Long QT syndrome and pregnancy

University of Rochester, Rochester, New York, United States
Journal of the American College of Cardiology (Impact Factor: 15.34). 03/2007; 49(10):1092-8. DOI: 10.1016/j.jacc.2006.09.054
Source: PubMed

ABSTRACT This study was designed to investigate the clinical course of women with long QT syndrome (LQTS) throughout their potential childbearing years.
Only limited data exist regarding the risks associated with pregnancy in women with LQTS.
The risk of experiencing an adverse cardiac event, including syncope, aborted cardiac arrest, and sudden death, during and after pregnancy was analyzed for women who had their first birth from 1980 to 2003 (n = 391). Time-dependent Kaplan-Meier and Cox proportional hazard methods were used to evaluate the risk of cardiac events during different peripartum periods.
Compared with a time period before a woman's first conception, the pregnancy time was associated with a reduced risk of cardiac events (hazard ratio [HR] 0.28, 95% confidence interval [CI] 0.10 to 0.76, p = 0.01), whereas the 9-month postpartum time had an increased risk (HR 2.7, 95% CI 1.8 to 4.3, p < 0.001). After the 9-month postpartum period, the risk was similar to the period before the first conception (HR 0.91, 95% CI 0.55 to 1.5, p = 0.70). Genotype analysis (n = 153) showed that women with the LQT2 genotype were more likely to experience a cardiac event than women with the LQT1 or LQT3 genotype. The cardiac event risk during the high-risk postpartum period was reduced among women using beta-blocker therapy (HR 0.34, 95% CI 0.14 to 0.84, p = 0.02).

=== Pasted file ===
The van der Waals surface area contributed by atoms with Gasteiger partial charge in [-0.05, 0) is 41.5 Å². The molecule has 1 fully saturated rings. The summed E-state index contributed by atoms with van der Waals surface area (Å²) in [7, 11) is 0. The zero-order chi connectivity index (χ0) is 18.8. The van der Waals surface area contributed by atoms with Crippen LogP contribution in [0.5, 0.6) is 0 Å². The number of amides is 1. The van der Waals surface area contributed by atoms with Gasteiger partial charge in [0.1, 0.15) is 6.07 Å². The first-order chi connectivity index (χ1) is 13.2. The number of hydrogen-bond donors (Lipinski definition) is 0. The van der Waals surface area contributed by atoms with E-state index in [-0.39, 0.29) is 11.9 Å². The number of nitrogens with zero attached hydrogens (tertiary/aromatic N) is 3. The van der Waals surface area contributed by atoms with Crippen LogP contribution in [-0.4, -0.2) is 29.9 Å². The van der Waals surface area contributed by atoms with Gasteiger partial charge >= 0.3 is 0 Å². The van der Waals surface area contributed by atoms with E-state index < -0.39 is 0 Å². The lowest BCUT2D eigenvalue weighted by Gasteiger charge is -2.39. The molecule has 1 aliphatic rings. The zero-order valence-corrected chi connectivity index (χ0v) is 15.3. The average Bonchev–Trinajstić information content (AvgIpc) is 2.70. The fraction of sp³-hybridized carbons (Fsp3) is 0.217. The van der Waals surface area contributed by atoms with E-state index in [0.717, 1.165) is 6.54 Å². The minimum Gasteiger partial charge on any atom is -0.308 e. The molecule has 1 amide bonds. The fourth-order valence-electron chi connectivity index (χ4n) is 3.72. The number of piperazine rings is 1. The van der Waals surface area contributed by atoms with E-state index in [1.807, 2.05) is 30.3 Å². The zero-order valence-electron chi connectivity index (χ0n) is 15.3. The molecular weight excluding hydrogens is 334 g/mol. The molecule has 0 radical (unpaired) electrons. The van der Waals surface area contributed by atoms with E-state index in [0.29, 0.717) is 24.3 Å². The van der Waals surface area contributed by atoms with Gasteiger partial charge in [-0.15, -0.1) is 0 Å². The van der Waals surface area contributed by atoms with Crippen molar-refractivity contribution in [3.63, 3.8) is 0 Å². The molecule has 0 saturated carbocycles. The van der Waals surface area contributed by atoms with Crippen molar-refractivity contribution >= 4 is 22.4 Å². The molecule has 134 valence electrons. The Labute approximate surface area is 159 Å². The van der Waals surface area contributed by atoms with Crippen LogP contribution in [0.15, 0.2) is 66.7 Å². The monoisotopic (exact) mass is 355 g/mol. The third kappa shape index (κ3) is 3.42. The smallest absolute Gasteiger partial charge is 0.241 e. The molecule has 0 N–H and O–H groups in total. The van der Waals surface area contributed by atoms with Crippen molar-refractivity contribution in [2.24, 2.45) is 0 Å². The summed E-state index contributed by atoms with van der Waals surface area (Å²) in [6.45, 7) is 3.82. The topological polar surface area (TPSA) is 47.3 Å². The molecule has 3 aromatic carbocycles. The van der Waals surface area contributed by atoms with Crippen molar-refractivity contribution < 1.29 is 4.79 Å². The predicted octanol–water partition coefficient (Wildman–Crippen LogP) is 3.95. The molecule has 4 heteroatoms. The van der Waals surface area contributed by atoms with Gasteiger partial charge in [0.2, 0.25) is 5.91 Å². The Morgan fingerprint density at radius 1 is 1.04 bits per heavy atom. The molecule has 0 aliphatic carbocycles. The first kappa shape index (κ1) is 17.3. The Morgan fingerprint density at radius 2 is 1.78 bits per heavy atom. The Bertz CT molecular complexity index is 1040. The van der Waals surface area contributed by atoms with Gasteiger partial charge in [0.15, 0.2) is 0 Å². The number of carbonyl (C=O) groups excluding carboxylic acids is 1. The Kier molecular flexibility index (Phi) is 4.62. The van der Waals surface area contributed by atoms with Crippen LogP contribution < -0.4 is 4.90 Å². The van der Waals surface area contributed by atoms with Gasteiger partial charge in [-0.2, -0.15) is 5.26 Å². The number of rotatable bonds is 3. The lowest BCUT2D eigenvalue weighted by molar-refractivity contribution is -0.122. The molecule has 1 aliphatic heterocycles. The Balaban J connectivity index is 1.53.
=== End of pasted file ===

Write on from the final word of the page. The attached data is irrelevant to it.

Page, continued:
Women with LQTS have a reduced risk for cardiac events during pregnancy, but an increased risk during the 9-month postpartum period, especially among women with the LQT2 genotype. Beta-blockers were associated with a reduction in cardiac events during the high-risk postpartum time period.


Available from: Silvia G Priori, Jan 03, 2014
  • [Show abstract] [Hide abstract]
    ABSTRACT: Long QT syndrome is the most commonly recognised cause of sudden cardiac death in children. With a prevalence of 1 in 2000, family screening is identifying large numbers of hitherto asymptomatic gene carriers in the community, about a third of whom have a normal QT interval. The mainstay of treatment is long term uninterrupted beta blocker therapy, a treatment with many potential side effects. This article reviews the evidence and suggests a cohort who may, after assessment in a specialised cardiac-genetic clinic, be spared this treatment because of very low baseline risk. These are asymptomatic boys and prepubertal girls with a heart rate corrected QT interval persistently less than 470 ms who do not indulge in high risk activities (especially swimming) and do not have a missense mutation in the c-loop region of the KCNQ1 (long QT 1) gene.
    Archives of Disease in Childhood 09/2014; 100(3). DOI:10.1136/archdischild-2014-306864 · 2.91 Impact Factor
  • [Show abstract] [Hide abstract]